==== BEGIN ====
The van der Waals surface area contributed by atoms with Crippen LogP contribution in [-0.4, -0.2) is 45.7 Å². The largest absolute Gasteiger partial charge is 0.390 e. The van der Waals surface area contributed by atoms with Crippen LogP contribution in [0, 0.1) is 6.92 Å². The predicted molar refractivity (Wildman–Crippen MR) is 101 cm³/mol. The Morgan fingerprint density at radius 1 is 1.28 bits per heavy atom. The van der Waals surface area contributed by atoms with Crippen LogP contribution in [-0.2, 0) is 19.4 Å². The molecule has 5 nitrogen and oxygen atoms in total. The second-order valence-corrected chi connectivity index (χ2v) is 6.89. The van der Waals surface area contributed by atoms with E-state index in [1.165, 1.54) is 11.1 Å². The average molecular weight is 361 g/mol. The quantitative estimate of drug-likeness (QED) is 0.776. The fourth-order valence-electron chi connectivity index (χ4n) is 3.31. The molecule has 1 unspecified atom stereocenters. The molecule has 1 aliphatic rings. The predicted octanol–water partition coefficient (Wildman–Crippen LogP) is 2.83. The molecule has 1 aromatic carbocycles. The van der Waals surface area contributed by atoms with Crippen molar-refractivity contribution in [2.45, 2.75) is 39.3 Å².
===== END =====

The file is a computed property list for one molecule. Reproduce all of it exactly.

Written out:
The van der Waals surface area contributed by atoms with Crippen LogP contribution in [-0.4, -0.2) is 45.7 Å². The largest absolute Gasteiger partial charge is 0.390 e. The van der Waals surface area contributed by atoms with Crippen LogP contribution in [0, 0.1) is 6.92 Å². The predicted molar refractivity (Wildman–Crippen MR) is 101 cm³/mol. The Morgan fingerprint density at radius 1 is 1.28 bits per heavy atom. The van der Waals surface area contributed by atoms with Crippen LogP contribution in [-0.2, 0) is 19.4 Å². The molecule has 5 nitrogen and oxygen atoms in total. The second-order valence-corrected chi connectivity index (χ2v) is 6.89. The van der Waals surface area contributed by atoms with E-state index in [1.165, 1.54) is 11.1 Å². The average molecular weight is 361 g/mol. The quantitative estimate of drug-likeness (QED) is 0.776. The fourth-order valence-electron chi connectivity index (χ4n) is 3.31. The molecule has 1 unspecified atom stereocenters. The molecule has 1 aliphatic rings. The predicted octanol–water partition coefficient (Wildman–Crippen LogP) is 2.83. The molecule has 1 aromatic carbocycles. The van der Waals surface area contributed by atoms with Crippen molar-refractivity contribution in [2.45, 2.75) is 39.3 Å².